Treasury Practice

Current ratio and acid-test ratio

Published: Jun 2008

The ‘current ratio’ and ‘acid-test ratio’ are two financial ratios which are used to measure how easily a company could pay all its short term obligations, often referred to as current liabilities (mainly short term debt payments and accounts payable), with its short-term or current assets (cash, inventory and receivables).

Current ratio

The current ratio is also known as the ‘liquidity ratio’, ‘cash asset ratio’ or ‘cash ratio’. It is calculated as:

\(\mathrm{Current\: ratio} =\frac{Current\: assets}{Current\: liabilities}\)

For example, if ABC Company’s current assets are $100m and its current liabilities are $67m, the current ratio is 100,000,000 divided by 67,000,000 and equals 1.49 or 149%. Put simply, it means that the company has $1.49 of current assets for every dollar of current liabilities.

Obviously, the higher a company’s current ratio, the more able that company is to pay its short term obligations. Alternatively, if the current ratio is less than 1.0, the company may have problems meeting its obligations. However, what constitutes a suitable ratio varies from industry to industry.

Therefore, if you are going to use the current ratio to compare different companies (say, for investment purposes), you should only compare companies within the same industry. For example, in some industries a current ratio of 2.0 or more would be considered adequate, whereas in a different industry, that same ratio may be considered too high, suggesting that management is being overly cautious and not using its current assets efficiently.

Therefore, a current ratio should always be considered in the context of the company and its industry sector, the nature of the company’s assets, its cash flow and also its ability to borrow.

Acid-test ratio

One problem with using the current ratio for analysing creditworthiness is that a company’s current assets usually include inventory, stock or other assets that sometimes cannot be sold quickly enough to realise their full value in time to meet the short-term obligations; or, if sold quickly, may have to be sold at a deep discount.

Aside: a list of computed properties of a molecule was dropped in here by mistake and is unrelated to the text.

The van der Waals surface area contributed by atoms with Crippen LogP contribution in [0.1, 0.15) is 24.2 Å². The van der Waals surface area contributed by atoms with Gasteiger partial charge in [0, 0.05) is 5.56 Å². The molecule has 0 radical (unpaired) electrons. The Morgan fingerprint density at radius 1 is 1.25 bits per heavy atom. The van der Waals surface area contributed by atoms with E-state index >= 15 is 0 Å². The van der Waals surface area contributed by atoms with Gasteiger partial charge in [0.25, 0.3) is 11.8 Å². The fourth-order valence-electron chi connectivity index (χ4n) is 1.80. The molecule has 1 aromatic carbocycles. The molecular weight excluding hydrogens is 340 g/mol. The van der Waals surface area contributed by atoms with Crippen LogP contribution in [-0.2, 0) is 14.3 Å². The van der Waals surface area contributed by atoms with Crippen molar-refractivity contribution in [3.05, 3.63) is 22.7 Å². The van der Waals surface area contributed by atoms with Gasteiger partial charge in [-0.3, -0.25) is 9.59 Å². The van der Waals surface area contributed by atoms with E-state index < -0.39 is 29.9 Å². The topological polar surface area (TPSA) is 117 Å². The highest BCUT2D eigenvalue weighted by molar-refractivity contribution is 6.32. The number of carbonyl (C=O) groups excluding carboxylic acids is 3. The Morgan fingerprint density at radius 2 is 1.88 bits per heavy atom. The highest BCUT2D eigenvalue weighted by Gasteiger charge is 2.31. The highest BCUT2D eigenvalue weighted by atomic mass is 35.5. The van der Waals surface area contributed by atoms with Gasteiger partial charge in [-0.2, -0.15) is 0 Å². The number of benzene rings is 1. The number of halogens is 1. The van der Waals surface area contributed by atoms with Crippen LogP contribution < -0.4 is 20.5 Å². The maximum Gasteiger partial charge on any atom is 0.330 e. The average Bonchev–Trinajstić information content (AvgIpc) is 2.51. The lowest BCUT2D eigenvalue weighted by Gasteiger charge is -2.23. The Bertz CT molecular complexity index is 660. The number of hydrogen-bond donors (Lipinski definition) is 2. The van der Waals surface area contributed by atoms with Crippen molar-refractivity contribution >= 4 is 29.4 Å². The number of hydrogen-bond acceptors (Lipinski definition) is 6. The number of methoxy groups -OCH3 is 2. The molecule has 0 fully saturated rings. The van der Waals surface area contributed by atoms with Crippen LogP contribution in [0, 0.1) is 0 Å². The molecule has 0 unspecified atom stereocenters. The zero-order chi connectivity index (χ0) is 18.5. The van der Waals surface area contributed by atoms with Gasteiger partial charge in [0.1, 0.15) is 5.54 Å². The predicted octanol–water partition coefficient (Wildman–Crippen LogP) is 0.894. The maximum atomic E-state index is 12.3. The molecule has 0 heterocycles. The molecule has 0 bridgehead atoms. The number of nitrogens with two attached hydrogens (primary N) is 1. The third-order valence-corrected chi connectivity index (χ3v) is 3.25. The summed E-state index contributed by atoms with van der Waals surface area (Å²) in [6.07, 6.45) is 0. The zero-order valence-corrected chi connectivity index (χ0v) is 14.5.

Therefore, to measure a company’s short term financial strength, analysts sometimes use a more stringent test known as the acid-test ratio, which excludes inventory from current assets to include only ‘quick’ (ie liquid or near-cash) assets. These would include readily marketable investments and short-term accounts receivable.

This ratio is used to measure a company’s capacity to maintain operations as normal using current cash or near cash reserves in bad periods. Interestingly, the name ‘acid-test’ comes from the Gold Rush days when gold miners would immerse their gold nuggets in acid to see if they were real gold since, unlike other metals, gold does not corrode or dissolve in acid.

The acid-test ratio is also known as the ‘quick assets ratio’ or ‘quick ratio’, and is calculated as:

\(\mathrm{Acid-test\: ratio} =\frac{Current \:assets\:– \:inventory}{Current \:liabilities}\)

Using our ABC Company example (with inventory of say $29m), the acid-test ratio would be 100,000,000 minus 29,000,000 divided by 67,000,000 to equal 1.06 or 106%. This figure means that, for every dollar of current liabilities, the company has $1.06 of easily convertible assets. Again, what would be considered an acceptable acid-test ratio will vary from industry to industry.

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